1) How often will pledges get reviewed and strengthened? Again, if you add up all of the world's current pledges, global emissions will keep rising through 2030 and the world will heat up by 3°C or so by century's end. That's bad. So, ideally, a final deal at Paris will set forth a structure whereby countries can periodically revisit and ratchet up those pledges.
The precise details matter quite a bit. US negotiators have pushed for a five-year review cycle; India has proposed a looser 10-year review cycle. There's also the question of whether countries would be pressured to strengthen their pledges during each subsequent review, to take into account, say, advances in renewable energy technology or faster-than-expected progress. See John Upton's piece at Climate Central for more on this debate.
Meanwhile, those pledges are worthless if they can't be verified in a transparent and consistent way. China's coal statistics are notoriously unreliable, for instance. Fixing stuff like that will be an important part of any final deal.
2) What sort of financing will be available to poor countries? In every climate conference, poor countries point out that they need help to decarbonize their economies and adapt to climate change. And since rich countries are responsible for the vast majority of carbon dioxide already in the atmosphere, it's only fair that they pony up. Most everyone agrees on this general principle. It's just hard to shake loose the funds.
Back in the 2009 Copenhagen climate talks, wealthy countries agreed to provide $100 billion annually in public and private money by 2020. A recent OECD report argues that they're now providing about $62 billion annually, but some critics accuse them of double-counting existing aid and loans. And poorer countries are now asking for even more in climate aid. India, for instance, has been told that it can't get rich the way the US, Europe, or China did — by burning lots and lots of coal. So, in turn, India has said it will need more than $160 billion per year in outside investment to make up the difference.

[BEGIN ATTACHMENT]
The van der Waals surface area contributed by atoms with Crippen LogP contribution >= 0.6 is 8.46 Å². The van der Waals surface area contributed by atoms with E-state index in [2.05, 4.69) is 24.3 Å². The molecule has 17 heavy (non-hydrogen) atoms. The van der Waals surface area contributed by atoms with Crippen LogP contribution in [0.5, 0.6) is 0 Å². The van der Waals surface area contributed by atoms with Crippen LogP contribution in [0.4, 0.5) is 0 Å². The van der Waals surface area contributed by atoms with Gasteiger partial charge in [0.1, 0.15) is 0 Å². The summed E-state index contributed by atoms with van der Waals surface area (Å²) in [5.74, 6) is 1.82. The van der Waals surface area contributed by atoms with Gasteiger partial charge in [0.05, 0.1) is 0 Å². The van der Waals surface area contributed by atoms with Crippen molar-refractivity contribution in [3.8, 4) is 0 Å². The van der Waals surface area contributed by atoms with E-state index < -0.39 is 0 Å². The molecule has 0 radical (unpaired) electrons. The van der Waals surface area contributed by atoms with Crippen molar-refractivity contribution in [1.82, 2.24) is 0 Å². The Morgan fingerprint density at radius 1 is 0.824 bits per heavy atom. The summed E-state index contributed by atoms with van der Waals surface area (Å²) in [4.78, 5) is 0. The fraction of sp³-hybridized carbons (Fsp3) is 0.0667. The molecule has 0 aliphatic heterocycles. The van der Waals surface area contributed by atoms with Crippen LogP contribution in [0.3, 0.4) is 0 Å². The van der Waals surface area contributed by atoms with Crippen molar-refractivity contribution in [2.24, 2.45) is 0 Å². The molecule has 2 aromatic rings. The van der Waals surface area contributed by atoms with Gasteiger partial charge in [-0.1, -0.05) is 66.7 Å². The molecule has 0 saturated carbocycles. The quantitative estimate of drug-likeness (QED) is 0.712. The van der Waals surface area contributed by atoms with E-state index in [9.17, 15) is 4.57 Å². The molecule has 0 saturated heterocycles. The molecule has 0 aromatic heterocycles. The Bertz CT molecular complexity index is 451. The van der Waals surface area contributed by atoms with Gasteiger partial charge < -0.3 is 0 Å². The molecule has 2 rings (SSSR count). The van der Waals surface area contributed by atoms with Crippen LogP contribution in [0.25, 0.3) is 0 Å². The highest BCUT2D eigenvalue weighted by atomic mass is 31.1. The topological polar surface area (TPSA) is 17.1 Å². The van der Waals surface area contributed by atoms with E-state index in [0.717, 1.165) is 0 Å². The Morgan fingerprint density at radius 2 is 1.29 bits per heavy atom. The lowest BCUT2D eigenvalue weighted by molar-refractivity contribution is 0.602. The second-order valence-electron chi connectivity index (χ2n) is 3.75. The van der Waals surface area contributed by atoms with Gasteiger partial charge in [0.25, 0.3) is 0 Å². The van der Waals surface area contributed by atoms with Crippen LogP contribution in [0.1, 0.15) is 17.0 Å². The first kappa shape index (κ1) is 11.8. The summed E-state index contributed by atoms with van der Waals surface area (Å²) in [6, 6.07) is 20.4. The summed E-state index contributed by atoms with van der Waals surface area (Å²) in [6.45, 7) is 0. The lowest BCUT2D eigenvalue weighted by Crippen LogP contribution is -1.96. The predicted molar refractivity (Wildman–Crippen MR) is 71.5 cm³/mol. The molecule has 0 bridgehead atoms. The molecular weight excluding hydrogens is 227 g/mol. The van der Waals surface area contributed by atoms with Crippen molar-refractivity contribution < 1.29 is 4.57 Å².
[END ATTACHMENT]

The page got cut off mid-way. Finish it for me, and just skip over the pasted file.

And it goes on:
This is one place where the climate talks really could stumble. It's also one of the few places where congressional Republicans determined to sabotage a climate deal in Paris could actually matter. President Obama has promised that the US government will chip in $3 billion over four years to the UN's Green Climate Fund. But he has to ask Congress for that money, and the GOP seems unlikely to oblige.
Climate talk aficionados will notice I left out reams of topics that will no doubt get plenty of press these next two weeks. But as Michael Levi nicely explains, most of this stuff is a bit of a sideshow.
For instance, the European Union and United States have been squabbling over whether the Paris agreement will be "legally binding" or not. The Obama administration's view is that the verification and review mechanisms should have legal force but the pledges themselves shouldn't. This way, the deal doesn't have to get ratified by the US Senate (which will never happen). You can read all about this dispute at Carbon Brief, but spoiler: Europe is not going to block a final deal over this issue. The US will win. Feel free to skip past this melodrama.
What counts as "success" or "failure" for these talks?
It really depends on what you're expecting.